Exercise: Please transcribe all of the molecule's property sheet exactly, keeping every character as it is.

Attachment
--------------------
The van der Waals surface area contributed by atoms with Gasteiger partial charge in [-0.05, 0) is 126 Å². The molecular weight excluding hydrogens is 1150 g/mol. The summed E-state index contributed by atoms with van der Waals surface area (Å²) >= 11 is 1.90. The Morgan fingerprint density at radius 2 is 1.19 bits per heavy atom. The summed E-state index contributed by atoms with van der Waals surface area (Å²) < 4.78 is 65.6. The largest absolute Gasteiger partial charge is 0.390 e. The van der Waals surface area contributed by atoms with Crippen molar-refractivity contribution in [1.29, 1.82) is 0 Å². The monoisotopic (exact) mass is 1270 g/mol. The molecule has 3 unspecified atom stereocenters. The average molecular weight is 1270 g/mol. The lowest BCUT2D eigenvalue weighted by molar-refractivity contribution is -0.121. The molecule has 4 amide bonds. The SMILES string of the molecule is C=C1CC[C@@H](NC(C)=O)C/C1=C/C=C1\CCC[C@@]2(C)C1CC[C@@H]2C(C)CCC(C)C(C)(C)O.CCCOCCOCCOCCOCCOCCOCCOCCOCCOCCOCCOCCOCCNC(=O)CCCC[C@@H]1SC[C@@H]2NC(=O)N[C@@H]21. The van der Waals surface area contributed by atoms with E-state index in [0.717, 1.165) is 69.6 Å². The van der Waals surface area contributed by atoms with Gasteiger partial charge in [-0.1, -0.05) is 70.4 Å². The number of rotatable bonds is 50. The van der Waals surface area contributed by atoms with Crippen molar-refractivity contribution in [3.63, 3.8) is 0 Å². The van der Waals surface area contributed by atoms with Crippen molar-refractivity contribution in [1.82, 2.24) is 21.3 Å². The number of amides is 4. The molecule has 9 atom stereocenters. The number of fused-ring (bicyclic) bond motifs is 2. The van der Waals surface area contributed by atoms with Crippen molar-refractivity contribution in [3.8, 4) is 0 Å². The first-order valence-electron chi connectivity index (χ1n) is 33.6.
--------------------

The van der Waals surface area contributed by atoms with Gasteiger partial charge in [-0.05, 0) is 126 Å². The molecular weight excluding hydrogens is 1150 g/mol. The summed E-state index contributed by atoms with van der Waals surface area (Å²) >= 11 is 1.90. The Morgan fingerprint density at radius 2 is 1.19 bits per heavy atom. The summed E-state index contributed by atoms with van der Waals surface area (Å²) < 4.78 is 65.6. The largest absolute Gasteiger partial charge is 0.390 e. The van der Waals surface area contributed by atoms with Crippen molar-refractivity contribution in [1.29, 1.82) is 0 Å². The monoisotopic (exact) mass is 1270 g/mol. The molecule has 3 unspecified atom stereocenters. The average molecular weight is 1270 g/mol. The lowest BCUT2D eigenvalue weighted by molar-refractivity contribution is -0.121. The molecule has 4 amide bonds. The SMILES string of the molecule is C=C1CC[C@@H](NC(C)=O)C/C1=C/C=C1\CCC[C@@]2(C)C1CC[C@@H]2C(C)CCC(C)C(C)(C)O.CCCOCCOCCOCCOCCOCCOCCOCCOCCOCCOCCOCCOCCNC(=O)CCCC[C@@H]1SC[C@@H]2NC(=O)N[C@@H]21. The van der Waals surface area contributed by atoms with E-state index in [0.717, 1.165) is 69.6 Å². The van der Waals surface area contributed by atoms with Gasteiger partial charge in [-0.1, -0.05) is 70.4 Å². The number of rotatable bonds is 50. The van der Waals surface area contributed by atoms with Crippen molar-refractivity contribution in [3.63, 3.8) is 0 Å². The van der Waals surface area contributed by atoms with Crippen molar-refractivity contribution in [1.82, 2.24) is 21.3 Å². The number of amides is 4. The molecule has 9 atom stereocenters. The number of fused-ring (bicyclic) bond motifs is 2. The van der Waals surface area contributed by atoms with Crippen molar-refractivity contribution in [3.8, 4) is 0 Å². The first-order valence-electron chi connectivity index (χ1n) is 33.6.